Materials, Tools, and Investments

This was long and expensive.

Materials for Knit Parts

7 balls of yarn, at $8.99 each (plus tax) = $69

I used approximately ⅕ of each of five different colours for the bulbs and 1 ½ of the darker green for the bulb tops and cord, since I didn’t have suitable leftovers from older projects. I think I used about 250 grams of yarn and that with a different cord approach, it would have been under 200 grams. The leftover yarn has already started working their way into projects.

White and grey scrap yarn for the plug and embroidery

Crochet thread for provisional cast-on

Very small amount of poly fill for inside the knit “electrical plug”

1 ½” white satin ribbon (3 yards, used 1 foot) for tag covering the tactile switch/ button = $3.99

White thread

Materials for Electronics

Arduino nano = $2.50

WS2812B LED Strip (30LED/M 3.2FT 1M, of which I used 25 LEDs) = $6.99

Tactile stitch on a bread board = $1.11 for ten

4 Color 22 AWG RGB Extension Cable Line (bought 20 metres, used less than 7 metres) = $10.99

25ft – ½ inch Cord Protector Wire Loom Tubing Cable Sleeve Split Sleeving (used approximately 17.5ft- I measured but didn’t write it down) = $15.45

Heat Shrink Tubes, Dual Wall Heat Shrink Tubing 3:1 Ratio Heat Activated Adhesive Glue Lined Marine Shrink Tube Cable Sleeving Wrap Protector Transparent 4Ft (½” (12.7mm)) (used all but maybe 15 cm) = $7.99

Mini USB Cable USB 2.0 Type A to Mini B Cable Data Charging Cord, 3ft = $4.99

USB Wall Charger, 5V/1A USB = $7.99 for three

Hot Glue sticks (24 pack, used 8) = $6.99

 470 Ohm resistor = pennies

1000 µf capacitor = $0.93

Solder (not sure what portion of the package I used, but not all of it) = $9.99

Electrical tape

Tools

Size 5 double pointed knitting needles

Size 5 60” long circular knitting needle

Size 1 60” long circular knitting needle (for grafting)

Crochet hook (size flexible)

Large embroidery needle

Darning needle

Sewing needle

Bread board

Jump wires

Alligator clips

Soldering iron

Desoldering wick

Pliers

Wire cutters

Wire strippers

Tweezers

Razor blade/ utility knife

Pen

Scissors

Measuring tape (I used both a contractor tape and a 6” knitting ruler)

Hot glue gun

A random bolt type thing with a hole in it the right size for moulding diffusers

Sponge

Silicone soldering mat (I also used for cutting, not a good idea, may also want a cutting mat)

Tons and tons of masking tape to make up for not having a third hand or a solid soldering setup

Arduino IDE (https://www.arduino.cc/en/main/software)

Fritzing (https://fritzing.org)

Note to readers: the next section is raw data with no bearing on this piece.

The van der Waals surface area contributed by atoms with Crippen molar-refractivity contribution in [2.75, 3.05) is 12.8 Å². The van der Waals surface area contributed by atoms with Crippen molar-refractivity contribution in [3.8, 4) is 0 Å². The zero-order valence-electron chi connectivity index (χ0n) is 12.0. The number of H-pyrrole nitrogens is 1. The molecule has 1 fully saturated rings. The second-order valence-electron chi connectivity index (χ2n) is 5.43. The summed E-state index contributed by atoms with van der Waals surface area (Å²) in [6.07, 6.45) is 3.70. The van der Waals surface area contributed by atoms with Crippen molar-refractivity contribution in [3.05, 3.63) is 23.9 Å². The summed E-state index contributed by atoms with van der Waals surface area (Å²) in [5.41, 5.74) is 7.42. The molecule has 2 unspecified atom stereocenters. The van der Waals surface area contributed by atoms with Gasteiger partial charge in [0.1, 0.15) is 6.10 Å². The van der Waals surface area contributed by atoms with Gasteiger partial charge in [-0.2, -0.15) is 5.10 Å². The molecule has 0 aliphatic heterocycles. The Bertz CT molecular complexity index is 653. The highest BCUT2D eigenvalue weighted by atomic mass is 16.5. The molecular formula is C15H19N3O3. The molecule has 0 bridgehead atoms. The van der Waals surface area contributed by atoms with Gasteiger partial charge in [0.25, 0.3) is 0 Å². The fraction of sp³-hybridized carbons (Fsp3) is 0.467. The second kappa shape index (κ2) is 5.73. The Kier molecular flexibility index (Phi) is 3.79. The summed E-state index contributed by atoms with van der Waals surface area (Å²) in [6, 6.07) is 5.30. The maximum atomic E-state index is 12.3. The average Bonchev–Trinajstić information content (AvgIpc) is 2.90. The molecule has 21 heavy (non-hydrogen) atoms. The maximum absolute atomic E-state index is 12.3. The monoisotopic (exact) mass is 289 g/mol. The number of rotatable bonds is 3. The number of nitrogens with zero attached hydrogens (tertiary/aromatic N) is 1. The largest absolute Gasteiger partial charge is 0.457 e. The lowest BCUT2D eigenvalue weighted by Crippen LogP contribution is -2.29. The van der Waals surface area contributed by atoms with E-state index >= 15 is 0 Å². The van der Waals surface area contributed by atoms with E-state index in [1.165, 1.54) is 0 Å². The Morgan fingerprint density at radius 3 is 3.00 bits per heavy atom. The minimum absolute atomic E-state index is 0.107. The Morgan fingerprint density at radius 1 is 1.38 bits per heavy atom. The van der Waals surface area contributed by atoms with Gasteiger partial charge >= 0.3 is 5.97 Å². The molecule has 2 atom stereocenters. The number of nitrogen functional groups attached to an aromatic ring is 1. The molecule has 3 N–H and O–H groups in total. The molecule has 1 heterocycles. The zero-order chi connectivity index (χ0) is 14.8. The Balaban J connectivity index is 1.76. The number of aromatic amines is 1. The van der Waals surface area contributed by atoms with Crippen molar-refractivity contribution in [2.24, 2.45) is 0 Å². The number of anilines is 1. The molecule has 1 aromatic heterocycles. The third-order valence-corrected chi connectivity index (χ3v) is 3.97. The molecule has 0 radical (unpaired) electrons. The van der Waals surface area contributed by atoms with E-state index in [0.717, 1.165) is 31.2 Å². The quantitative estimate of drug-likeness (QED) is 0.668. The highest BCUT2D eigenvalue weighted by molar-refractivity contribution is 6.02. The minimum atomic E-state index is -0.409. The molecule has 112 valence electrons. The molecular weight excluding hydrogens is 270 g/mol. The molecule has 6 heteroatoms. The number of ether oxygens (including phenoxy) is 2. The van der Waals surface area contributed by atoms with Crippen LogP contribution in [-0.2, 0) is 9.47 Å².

Costs

Materials came to about $150 USD, plus maybe another $45 or so that I dropped on tools since this is the first soldering project that I’ve done since moving back from Germany. I bought a real wire stripper. While I have often been told that I should just up wire clippers and be careful, I cannot overemphasize just how helpful it is to have a real wire stripper that let you set a length and strip ribbons in one go for this project. My soldering iron was $9 with a joke of a stand a couple accessories that I don’t think I used. It got the job done, but there is a definite difference in how it feels from the 65€ soldering station I used to have, and doing a couple hundred solder points in one sitting meant that I definitely noticed it, including in the manufacture quality of the tips.

Time

I started this project on 15 November and completed it on 20 December. That time span includes time spent on troubleshooting the hardware and figuring out all of the alternative code. I also finished multiple other holiday gifts and general life things during that time frame. I do not recommend this timeline.  

The approximately 45 hours of knitting broke down generally as:

  • 25 bulbs at ~1 hr each for knitting, finishing, and embroidery;
  • “literally forever, end me now” doing the crocheted provisional cast on for the main cord;
  • 12 hours for knitting the main cord (when I timed myself, a row took about an hour);
  • approximately an hour knitting and sewing together the plug;
  • a truly painful amount of time grafting the knitting cord around the nylon tube, including not just kitchener stitching 1024 stitches, but also transferring twice that many stitches on to a size 1 circular needle to more easily work from; and,
  • time sewing the tag over the tactile switch was negligible.

Part of how I was able to estimate the time spent was because I am a steady enough knitter to extrapolate and most of what I did used techniques I already knew and there wasn’t much to figure out.